Define ‘meaningful’

Coert Visser, September 7, 2013

In 5 steps to harness the progress principle I mentioned the research finding that progress in meaningful work is extremely motivating. In other words, the more you think that your work contributes to what is valuable to you, the more motivating it will be for you to achieve progress in this work. To speak of meaningful work, means to go beyond a simple task or results focus. To do meaningful work means that, as an employee, you have the feeling that completing the task or achieving the results is linked to an underlying purpose that is valuable to you. Here is an example.

Two counselors, who work at different institutions, are asked to see more clients per day. One of them, Lizzy, feels demotivated by this task. The other, Anne, feels motivated by it. Lizzy has been told by her supervisor that she will need to work more efficiently in order to cut costs. Her interpretation of what is happening in the organization is that there is an increasing emphasis on money at the expense of client needs. She is troubled by this because she chose this line of work so that she could help people not to be part of a ‘money-driven culture’. The other counselor, Anne, actually agrees that she will see more clients. Her organization has invested in implementing a new way of working which makes it possible to help clients better and faster. She herself participated in a project group which prepared the introduction of this new way of working. She is exited about this approach because she has seen that clients benefit from it. Her interpretation of what is happening in her organization is that the organization is becoming more focused on client needs. More than ever, she feels that she has chosen the right job.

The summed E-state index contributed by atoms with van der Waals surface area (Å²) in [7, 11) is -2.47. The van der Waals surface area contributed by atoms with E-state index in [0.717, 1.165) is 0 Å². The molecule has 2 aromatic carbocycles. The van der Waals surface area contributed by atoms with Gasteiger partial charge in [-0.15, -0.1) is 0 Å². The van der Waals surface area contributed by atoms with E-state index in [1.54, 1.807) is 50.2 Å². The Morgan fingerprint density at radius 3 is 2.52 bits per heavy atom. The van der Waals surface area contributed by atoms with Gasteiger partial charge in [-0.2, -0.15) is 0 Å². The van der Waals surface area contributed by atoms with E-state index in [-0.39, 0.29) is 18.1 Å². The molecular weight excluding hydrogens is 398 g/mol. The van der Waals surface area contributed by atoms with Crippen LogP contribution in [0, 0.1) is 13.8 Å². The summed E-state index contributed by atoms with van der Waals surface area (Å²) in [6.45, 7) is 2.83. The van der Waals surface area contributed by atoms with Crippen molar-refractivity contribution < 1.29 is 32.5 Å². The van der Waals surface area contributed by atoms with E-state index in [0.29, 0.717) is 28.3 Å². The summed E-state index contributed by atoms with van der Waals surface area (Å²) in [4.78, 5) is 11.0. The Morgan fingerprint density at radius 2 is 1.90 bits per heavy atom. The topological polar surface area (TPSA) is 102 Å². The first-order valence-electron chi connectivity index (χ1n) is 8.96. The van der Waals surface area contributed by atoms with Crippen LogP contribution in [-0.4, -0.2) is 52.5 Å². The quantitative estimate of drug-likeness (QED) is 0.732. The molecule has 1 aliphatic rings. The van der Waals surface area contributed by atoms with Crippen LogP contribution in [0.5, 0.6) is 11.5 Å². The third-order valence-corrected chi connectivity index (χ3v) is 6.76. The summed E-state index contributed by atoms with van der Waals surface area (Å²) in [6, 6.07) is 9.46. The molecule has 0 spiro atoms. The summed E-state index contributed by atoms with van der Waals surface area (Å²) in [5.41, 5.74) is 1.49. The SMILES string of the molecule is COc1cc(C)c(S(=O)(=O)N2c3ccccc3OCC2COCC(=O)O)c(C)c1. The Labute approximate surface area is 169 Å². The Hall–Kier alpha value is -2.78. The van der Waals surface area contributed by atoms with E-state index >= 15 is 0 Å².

For the motivation of people it is not enough that they know what is expected of them. It is essential that they also know to what end that is expected of them. By knowing to what valuable thing work contributes, it becomes meaningful. As a manager, you may have a relatively large impact on the extent to which employees perceive their work as meaningful. First, you may influence their perception of meaningfulness by the way through which you explain why you ask what you ask of them. What is your reason for asking them to do something different? How will this lead to an improvement? What is this improvement? To whom is it an improvement? How will customers, students, clients, etc. benefit?

Second, you can promote the extent to which employees see their work as meaningful by discussing it with them and by encouraging them to discuss in with each other. Here are a few examples of types of questions that might be of help when doing this: What do you see as the main purpose of our organization? What do you think is the essence of what we are trying to do? Why does our organization primarily exist? Who are we trying to help? What difference does that make? What are you trying to contribute through your work? What is important to you in your job? What motivates you the most to do your job well? What opportunities do you see to service our clients better?

Question: I’m curious what kinds of things are meaningful to people in their work. What aspects of your work are most meaningful to you?